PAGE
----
SALINAS — People at risk of exposure to the novel coronavirus through their work in any role in direct health care or long-term care settings are now being vaccinated in Monterey County, with seniors and frontline essential workers next.
Those currently being vaccinated as part of the three tiers of Phase 1a include paramedics, primary care clinic workers and pharmacy staff.
Marina community school nurse Melanie Allen was one of the first Monterey Peninsula Unified School District employees to receive the COVID-19 vaccine. Allen received her first shot on Monday from the Monterey County Health Department because she volunteered to administer vaccines for the department. The district said in a statement that it hopes to be able to host vaccination sites at some point down the road.
The order of COVID-19 vaccine administration is based on a schedule by the county Health Department. After the completion of Phase 1a, frontline essential workers and residents age 75 and older will be next in Phase 1b. But determining exactly when those older adults will begin receiving the vaccine is difficult for the department to pin down.
So far, Monterey County has received 8,775 of the Pfizer and 8,300 of the Moderna vaccines. The Health Department says it has and continues to plan for the distribution of vaccine to residents as it becomes available, but quantities are extremely limited.
Karen Smith, a spokesperson for the Monterey County Health Department, said that because those supplies are limited and unreliable in that orders can be placed but what is received may not be certain, it makes it difficult to provide a timeline.
The California Department of Public Health determines the number of doses allocated to Monterey County based on the population of the priority tiers currently being vaccinated and the amount of vaccine the state receives from the federal government.
Smith said that when it comes time to vaccinate those 75 and older, they will have several ways to receive an inoculation such as through a primary care provider, mass vaccination clinics and drive-thru setups.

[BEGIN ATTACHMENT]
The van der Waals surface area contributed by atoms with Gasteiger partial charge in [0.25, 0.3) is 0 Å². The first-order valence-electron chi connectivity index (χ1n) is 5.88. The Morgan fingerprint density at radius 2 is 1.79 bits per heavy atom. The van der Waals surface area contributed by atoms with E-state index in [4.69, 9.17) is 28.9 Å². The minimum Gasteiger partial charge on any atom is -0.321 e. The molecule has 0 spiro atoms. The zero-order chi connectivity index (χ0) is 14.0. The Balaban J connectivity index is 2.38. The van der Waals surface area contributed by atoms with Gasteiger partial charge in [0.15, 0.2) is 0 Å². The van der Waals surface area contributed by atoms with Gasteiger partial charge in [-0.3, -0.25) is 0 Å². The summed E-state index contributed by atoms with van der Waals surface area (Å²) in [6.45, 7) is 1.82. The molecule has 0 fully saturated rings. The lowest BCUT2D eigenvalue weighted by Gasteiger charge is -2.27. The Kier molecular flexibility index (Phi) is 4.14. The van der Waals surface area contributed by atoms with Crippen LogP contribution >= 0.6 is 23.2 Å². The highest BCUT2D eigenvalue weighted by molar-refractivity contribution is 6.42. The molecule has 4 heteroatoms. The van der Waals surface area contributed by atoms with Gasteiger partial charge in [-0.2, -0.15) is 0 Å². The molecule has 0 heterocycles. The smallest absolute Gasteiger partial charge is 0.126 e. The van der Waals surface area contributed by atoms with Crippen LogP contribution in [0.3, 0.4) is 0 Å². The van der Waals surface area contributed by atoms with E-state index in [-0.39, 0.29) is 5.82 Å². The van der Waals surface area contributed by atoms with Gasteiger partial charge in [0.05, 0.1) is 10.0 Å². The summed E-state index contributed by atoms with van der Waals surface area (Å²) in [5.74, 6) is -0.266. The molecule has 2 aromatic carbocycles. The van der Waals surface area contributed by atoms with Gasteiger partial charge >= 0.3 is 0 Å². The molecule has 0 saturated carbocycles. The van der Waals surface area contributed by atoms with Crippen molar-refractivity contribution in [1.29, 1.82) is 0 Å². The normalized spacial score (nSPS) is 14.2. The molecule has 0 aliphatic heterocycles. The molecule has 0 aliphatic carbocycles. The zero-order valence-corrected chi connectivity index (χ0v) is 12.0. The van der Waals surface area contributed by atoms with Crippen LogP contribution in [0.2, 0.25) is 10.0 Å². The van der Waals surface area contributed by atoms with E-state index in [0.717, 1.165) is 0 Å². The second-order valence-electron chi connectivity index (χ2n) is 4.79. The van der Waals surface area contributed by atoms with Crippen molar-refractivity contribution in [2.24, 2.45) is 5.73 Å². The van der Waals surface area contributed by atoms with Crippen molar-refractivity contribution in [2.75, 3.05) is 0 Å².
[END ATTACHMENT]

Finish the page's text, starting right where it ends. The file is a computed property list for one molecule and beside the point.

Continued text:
Smith said that soon there will be a portal to sign up to get more information via email.
“We request people to be patient. We will get there and the word today is that more vaccine will be released from the federal government,” said Smith. “They’re not holding it back. Second doses are being released and getting into the system all over the U.S.”
But Smith said that the process has been hampered when individuals who are not health care providers use up vaccine clinic appointments, slowing down the distribution and pushing subsequent phases and tiers back further.
The Monterey County Health Department, along with partnering agencies, launched the county’s first COVID-19 vaccination clinics for health care workers last month. Health care employers received that information in order to identify and inform their workforce. In some instances, health care workers shared that information with family and friends who were not health care workers.
“They now will be asked for some kind of proof when going to a vaccination clinic,” said Smith. “The faster we get through this, the faster we can get to persons 75 years and older.”
COVID-19 continues to surge statewide, requiring a healthy workforce that cares for the ever-increasing number of people in need of medical care and hospitalization.
Monterey County has a large number of health care providers including hospitals, clinics and long-term care facilities. About a third of Monterey County’s population is age 75 and older and the total population of the county is close to 1% of California’s total.
When vaccine supplies become more available, the Monterey County Health Department will move to Phase 1b of the state’s COVID-19 vaccine plan. The Health Department will inform the public when transitioning to additional phases and tiers, as well as how individuals in those groups can access COVID-19 vaccination services.
In the meantime, it is important to continue adhering to health and safety protocols to slow the spread of the virus including avoiding gatherings with individuals outside your own home, wearing face coverings over the nose and mouth, frequently washing hands and staying 6 feet apart from others at work and in public settings.
For more information, visit the Monterey County Health Department’s website.
Contributed by local news sources